When most parents think of the juggling act of raising a family, they think of balancing soccer games with ballet practice and grocery shopping.
But if you're a parent of a child who is sick or has a disability, your schedule likely also includes doctor's visits, therapy sessions, and waiting for doctors and insurance companies to call you back.
What you need is help. But how can you get it? Here are ways to make things run more smoothly.
Accept help from friends and family. Everyone's busy and that makes it hard to ask for or accept help. It may be hard to let the kids or a partner help because things may not be done the way you do them. Or maybe letting other people know you feel stressed is just not your style. After all, parents are expected to be good at multitasking and juggling everyone’s needs. But you’re not superhuman. Turning to others is a sign of strength, not weakness. Recharging your batteries once in a while can help you be a better parent, partner, and person. So go ahead and say “yes” to that friend or loved one.
Be honest about what you need. By letting people know about your situation, you're allowing them to enter your world. When you say, "Going to the hospital by myself is hard," you're giving a friend a chance to say, "Let me come with you." When you say it's sometimes hard to get dinner on the table, your loved one knows that delivery of a warm meal will be greatly appreciated.
Create a list of needs. How many times have you heard someone say, "Let me know if I can do anything." And how many times have you said, "I will" — and then didn't? People want to help but they don't know how. Make a list of the things that would make your life easier. Then, match the task with the friend who'd have the easiest time helping you out. Do you need help picking up your other kids from school? Ask a neighbor who's already picking up their own kids. Ask grandparents and siblings to do things they enjoy, whether it's watching your child to give you a break or cooking freezer-ready meals. Use social media to ease the burden of asking. Post your needs on your personal social media page or register on one of the many caregiver websites. These sites let you create a list of needs (for example, dinner twice a week, the lawn mowed weekly, a companion for hospital visits) so friends can sign up for tasks that best fit their skills and schedules.
Enlist other caregivers. Parents of children with disabilities often feel that they're the only ones who can handle their child's care. But that doesn't mean that you can't get away for a few hours every now and then. By leaving your child with a trusted sitter or family member, you are teaching your child to handle change. Your child will develop the resilience and adaptability that every kid deserves to learn.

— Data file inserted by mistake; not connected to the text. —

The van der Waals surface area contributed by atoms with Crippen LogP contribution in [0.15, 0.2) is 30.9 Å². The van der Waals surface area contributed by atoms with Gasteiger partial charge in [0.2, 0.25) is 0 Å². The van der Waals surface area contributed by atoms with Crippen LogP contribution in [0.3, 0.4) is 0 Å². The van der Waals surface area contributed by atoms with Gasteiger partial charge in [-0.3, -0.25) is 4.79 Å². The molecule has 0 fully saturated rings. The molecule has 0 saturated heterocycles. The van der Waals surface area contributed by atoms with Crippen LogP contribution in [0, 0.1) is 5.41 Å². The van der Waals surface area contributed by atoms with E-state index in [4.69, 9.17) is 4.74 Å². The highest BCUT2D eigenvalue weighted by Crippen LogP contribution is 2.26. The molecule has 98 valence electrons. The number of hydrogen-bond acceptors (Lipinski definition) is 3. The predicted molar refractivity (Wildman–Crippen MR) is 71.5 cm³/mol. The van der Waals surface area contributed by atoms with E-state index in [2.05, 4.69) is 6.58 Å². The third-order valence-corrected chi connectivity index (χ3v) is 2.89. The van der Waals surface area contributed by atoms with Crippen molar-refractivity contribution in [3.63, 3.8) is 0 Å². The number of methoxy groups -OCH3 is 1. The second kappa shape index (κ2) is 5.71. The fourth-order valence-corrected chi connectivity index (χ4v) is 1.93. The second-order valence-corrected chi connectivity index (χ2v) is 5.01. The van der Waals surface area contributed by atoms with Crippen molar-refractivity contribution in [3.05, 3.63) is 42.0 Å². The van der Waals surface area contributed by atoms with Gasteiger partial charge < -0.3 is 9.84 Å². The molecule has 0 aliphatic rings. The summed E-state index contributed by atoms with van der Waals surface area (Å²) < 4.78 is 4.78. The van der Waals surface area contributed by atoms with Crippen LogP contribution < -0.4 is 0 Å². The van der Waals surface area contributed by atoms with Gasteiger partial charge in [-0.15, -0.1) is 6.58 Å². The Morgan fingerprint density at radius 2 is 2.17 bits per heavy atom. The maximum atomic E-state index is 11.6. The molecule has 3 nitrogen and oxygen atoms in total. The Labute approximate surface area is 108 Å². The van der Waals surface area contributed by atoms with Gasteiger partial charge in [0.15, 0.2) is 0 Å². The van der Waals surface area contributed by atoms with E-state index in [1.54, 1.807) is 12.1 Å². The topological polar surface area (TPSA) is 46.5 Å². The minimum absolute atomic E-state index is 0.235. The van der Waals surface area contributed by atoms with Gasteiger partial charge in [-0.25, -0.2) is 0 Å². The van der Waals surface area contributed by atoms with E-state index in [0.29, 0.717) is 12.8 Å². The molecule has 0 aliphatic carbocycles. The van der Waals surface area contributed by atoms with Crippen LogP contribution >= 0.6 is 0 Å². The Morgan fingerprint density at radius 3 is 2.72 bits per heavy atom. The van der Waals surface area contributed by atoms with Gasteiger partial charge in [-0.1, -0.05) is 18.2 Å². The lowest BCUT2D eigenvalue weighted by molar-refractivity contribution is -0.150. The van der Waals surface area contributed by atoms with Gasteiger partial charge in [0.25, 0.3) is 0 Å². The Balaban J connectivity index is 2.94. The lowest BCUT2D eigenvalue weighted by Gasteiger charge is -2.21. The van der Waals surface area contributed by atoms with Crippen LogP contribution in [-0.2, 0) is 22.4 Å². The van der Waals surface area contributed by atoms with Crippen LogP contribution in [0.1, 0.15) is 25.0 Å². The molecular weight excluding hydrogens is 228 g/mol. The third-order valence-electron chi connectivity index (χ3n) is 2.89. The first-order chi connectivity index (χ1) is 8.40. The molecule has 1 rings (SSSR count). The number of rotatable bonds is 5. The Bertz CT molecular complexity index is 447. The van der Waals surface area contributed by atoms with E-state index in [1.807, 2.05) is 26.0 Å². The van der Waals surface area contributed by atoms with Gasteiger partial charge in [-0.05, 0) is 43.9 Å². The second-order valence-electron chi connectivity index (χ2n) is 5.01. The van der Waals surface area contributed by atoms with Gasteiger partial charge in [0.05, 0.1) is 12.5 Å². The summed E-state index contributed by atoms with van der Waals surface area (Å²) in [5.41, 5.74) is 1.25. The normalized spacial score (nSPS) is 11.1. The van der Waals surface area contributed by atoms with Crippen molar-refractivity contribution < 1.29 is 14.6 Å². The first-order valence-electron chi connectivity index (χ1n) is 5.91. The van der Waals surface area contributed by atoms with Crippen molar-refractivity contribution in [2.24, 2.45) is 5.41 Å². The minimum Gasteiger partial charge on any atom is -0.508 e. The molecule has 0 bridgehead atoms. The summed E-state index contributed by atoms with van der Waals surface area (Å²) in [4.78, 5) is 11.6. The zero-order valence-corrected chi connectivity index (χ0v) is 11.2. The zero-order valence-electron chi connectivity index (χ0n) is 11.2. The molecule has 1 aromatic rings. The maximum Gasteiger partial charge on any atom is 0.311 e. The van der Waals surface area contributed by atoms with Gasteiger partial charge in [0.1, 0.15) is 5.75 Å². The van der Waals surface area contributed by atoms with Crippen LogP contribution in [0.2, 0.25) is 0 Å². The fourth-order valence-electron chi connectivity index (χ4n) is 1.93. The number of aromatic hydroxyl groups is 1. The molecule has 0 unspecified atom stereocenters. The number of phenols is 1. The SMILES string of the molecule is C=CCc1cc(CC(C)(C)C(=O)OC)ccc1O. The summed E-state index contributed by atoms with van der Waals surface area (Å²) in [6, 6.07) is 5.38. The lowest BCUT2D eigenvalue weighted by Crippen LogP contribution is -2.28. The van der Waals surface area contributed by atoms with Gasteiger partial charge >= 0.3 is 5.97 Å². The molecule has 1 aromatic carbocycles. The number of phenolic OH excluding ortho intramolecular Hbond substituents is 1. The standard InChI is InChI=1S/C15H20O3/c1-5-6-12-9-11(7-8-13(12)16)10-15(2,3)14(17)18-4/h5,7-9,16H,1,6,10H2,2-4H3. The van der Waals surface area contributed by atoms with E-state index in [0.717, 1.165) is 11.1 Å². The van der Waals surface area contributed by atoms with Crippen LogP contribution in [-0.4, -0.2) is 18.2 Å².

To ensure the person helping you is up to the task, consider caregiver training. Many hospitals and state social service agencies provide classes for siblings, parents, grandparents, teachers, and babysitters.
Consider home health care. Some insurance companies will cover the cost of an in-home health aide or visiting nurse for a few hours a week if your child's medical problems are chronic or severe. Call your benefits provider to see if you are eligible. Respite services also may be available for children with disabilities or developmental disorders, including autism. These services can include a caregiver coming to your home to give you a break for a few hours or overnight, or a drop-off program in the community.
Turn to the experts. Talk to a social worker on your child’s care team. Social workers can tell you about local services and support in your area that can help take the burden off you (and your bank account). This includes respite care, government benefits, and financial support. Social workers also help with emotional support and can help you find ways to practice self-care. Family advocates, such as parent advocates at your local Family Voices chapter, can also tell you what resources are available.
Hang with a friend. Seeking help doesn't always mean asking someone to do something. Often what a caregiver needs most is to maintain contact with friends and family. That can be hard when your kids need you close by. So ask a friend to come over after the kids go to bed. Talk over a pot of coffee, share a meal, or watch a movie. Take time to connect and laugh with others and free yourself from your usual worries. Support groups, both online and in-person, can be helpful too.
The truth is that most people want to help. If you let your friends, family, and your care team know just what you need, they can help you carry the load — and that's not just good for you, but for your whole family.